Wednesday, September 15, 2010

The Ascent of Woman A book which straightens out mistaken assumptions of most Muslims about feminism.


THE idea of Muslim feminists in this book took its cue from the term “male feminist,” which is known in feminist studies. It refers to men who have a feminist perspective and actively struggle to bring about gender equality and justice in the social order. The term “Muslim feminist”will certainly sound very unusual for most of the Muslim community. This is because the term feminism already has a negative connotation and is usually not considered to be Islamic, and is thus not suitable to be combined with the word “Muslim.”

Many Muslims have a mistaken understanding of feminism. It is considered to be: a movement which was created to weaken the Muslim faith, women going against their natural disposition, enmity towards men, and the rebellion of women against their household obligations. It is even considered a rejection of Islamic law. All of these views are mistaken, and for that reason need to be straightened out. This is why the courage of Mohamad Guntur Ramli to choose the title Muslim Feminists is commendable. In addition to popularizing this unfamiliar term, he is also straightening out mistaken assumptions which have limited the thinking of most of the Muslim community.

So then, what is feminism? Over its history, the feminist movement has always defined itself as a movement which opposes the unfair treatment of women. In essence, it rejects any form of discrimination, exploitation, or gender-based violence against women, for whatever reason. In other words, feminism is
a social transformation effort which aims to bring about a social system and institutions which are more fair and egalitarian in terms of gender. The substance of the feminist movement is to struggle for a social order which is fair in terms of gender, a society which is free from all forms of discrimination, exploitation and violence. If this is the case, then it is very appropriate to call Prophet Muhammad a feminist. This is because the Prophet came to free mankind, women in particular, from the shackles of thagut (idolatry or tyranny) and khurafat (deviations in religious belief), by introducing the concept of tawheed (pure monotheism).

Tawheed is Islam’s core teaching, which teaches proper religious devotion and then guides mankind to proper human behavior. In daily life, tawheed is the central handhold which guides and directs the Muslim community to act properly, whether in the relationship with Allah, fellow human beings, or even with the natural world. The correct understanding of monotheism will carry mankind to a high level of awareness about humanity, so that people no longer exploit one another and do not damage the environment. The Prophet taught that the main duty of mankind—both men and women—is the same, namely to become khalifah fil ardh (managers of life on earth). Men and women must race to perform the best deeds (fastabiqul khairat). In this book, Guntur writes about three Muslim feminist figures from Egypt, covering the history of their struggles. First is Sheikh Rifaat al-Tahtawi (1801-1873), with the concept of equality. He brought up the need of the Muslim community to cease oppressing women, and to give them wide access to education. According to him, the level of refinement of a society can be seen by how far it respects the rights of women.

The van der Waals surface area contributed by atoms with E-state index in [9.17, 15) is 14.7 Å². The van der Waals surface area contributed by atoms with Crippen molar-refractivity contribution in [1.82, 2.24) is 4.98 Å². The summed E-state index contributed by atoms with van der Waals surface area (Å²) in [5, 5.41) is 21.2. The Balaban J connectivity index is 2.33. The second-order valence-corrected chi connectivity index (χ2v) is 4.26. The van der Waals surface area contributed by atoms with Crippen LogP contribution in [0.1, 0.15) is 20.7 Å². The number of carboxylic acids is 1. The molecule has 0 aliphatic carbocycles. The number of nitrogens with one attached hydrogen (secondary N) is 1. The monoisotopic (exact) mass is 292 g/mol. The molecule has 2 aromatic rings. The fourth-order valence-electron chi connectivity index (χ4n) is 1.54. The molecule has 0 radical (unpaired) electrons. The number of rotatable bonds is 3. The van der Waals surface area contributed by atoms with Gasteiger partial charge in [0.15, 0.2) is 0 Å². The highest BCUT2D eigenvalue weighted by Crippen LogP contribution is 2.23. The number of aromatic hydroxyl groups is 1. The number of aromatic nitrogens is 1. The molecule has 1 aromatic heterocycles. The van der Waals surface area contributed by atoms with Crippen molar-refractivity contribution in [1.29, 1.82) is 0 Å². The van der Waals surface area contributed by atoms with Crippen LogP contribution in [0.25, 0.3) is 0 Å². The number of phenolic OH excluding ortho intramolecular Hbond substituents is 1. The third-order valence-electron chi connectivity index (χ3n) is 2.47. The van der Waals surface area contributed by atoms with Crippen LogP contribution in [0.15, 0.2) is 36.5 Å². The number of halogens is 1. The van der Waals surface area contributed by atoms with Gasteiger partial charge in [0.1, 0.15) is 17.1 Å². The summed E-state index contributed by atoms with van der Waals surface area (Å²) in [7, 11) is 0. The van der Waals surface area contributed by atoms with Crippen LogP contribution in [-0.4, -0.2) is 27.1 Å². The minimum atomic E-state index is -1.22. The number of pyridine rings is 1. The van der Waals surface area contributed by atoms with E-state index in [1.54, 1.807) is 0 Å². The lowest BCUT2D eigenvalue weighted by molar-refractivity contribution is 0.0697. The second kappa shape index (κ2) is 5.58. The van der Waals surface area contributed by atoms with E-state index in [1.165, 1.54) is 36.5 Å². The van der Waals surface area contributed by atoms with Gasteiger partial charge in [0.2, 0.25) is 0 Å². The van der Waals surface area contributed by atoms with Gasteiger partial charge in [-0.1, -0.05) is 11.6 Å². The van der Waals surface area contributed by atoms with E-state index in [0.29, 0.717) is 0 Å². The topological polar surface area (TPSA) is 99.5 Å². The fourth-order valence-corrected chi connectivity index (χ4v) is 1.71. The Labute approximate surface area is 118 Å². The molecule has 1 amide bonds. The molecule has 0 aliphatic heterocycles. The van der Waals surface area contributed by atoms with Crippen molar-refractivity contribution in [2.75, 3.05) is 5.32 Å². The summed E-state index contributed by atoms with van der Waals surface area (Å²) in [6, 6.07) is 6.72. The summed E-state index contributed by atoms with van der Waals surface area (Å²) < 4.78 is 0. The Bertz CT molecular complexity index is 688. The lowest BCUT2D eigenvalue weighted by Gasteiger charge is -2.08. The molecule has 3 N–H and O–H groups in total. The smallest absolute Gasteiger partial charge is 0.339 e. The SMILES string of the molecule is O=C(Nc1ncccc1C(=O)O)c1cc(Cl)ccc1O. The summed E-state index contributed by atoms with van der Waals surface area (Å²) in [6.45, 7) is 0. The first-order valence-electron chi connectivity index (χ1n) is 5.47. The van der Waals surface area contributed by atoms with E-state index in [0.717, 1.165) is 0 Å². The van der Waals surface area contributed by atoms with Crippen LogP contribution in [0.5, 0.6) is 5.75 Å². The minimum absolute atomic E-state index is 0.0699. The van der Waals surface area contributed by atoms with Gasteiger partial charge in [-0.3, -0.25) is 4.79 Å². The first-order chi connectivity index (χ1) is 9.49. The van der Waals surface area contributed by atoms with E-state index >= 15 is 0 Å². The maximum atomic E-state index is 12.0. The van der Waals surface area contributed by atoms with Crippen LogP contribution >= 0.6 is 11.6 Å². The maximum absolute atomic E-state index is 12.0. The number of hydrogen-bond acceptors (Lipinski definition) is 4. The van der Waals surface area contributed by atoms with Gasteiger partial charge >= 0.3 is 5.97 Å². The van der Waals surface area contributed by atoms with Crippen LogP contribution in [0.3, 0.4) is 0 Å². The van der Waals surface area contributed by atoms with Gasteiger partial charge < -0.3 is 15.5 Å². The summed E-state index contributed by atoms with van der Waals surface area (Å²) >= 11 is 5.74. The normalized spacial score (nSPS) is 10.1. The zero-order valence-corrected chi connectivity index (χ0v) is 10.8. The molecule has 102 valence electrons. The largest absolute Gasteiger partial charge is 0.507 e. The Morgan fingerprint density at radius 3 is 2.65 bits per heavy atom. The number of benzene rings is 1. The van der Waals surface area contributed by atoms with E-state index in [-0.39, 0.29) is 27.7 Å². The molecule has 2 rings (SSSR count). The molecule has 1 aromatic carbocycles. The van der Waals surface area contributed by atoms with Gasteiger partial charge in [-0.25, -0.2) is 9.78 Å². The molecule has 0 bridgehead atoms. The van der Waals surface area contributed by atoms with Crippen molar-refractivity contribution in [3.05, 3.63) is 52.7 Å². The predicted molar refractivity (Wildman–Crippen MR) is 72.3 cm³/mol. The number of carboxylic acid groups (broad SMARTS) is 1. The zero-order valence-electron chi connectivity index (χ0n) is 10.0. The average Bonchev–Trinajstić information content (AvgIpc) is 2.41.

Second is Sheikh Muhammad Abduh (1849-1905), who was very vocal about the equality of men and women. This is because both were created from the same element. There were at least four gender issues that he focused on: marriage, polygamy, inheritance laws, and divorce. Abduh’s thinking had a liberal bent which utilized rationality in interpreting religious texts. In fact, the methodology of interpretation he developed became the progenitor of modern hermeneutics.

Third is Qasim Amin (1863-1908), who is known for his two books, Tahrir al-Mar’ah (The Liberation of Women) and Al-Mar’ah al-Jadidah (The New Woman). His famous statement is: the progress of a people is influenced by the condition of progress of its women. He rejected the use of hijab, the clothing which covers the entire body of women, making it difficult for them to freely conduct public activities. He also endeavored to advance education for women so they could take part in educating their people.

In short, these feminist figures challenged the traditions of patriarchal culture, such as polygamy, the obligation to wear hijab, and being forbidden to leave the home, all of which are detrimental to Egyptian women. In addition they criticized understandings of Islam which were enveloped in takhayul (superstition) and khurafat, understandings which did not free Muslims from the shackles of ignorance, resulting in their being continually trapped in unawareness, poverty, and obstinacy. They called on the Muslim community to think critically, rationally, and openly. Each idea and concept, wherever it comes from, East or West, North or South, must be responded to critically and proportionally. Only in this way will the Muslim community be able to advance and be successful, as it did during the previous “Golden Age” of Islam.

This means that each idea must be read critically so that its positive and constructive aspects can be discerned, as well as throwing out the negative and destructive aspects. Of course, the Muslim community must still hold firm to the essence of Islamic teachings which are recorded in the Qur’an and sunnah (of the Prophet). However, the reading of those sacred texts needs to rest on the universal Islamic principles of justice, freedom, equality, benefit, and humanitarianism. And God knows best.
-- Siti Musdah Mulia for Tempo Magazine Jakarta

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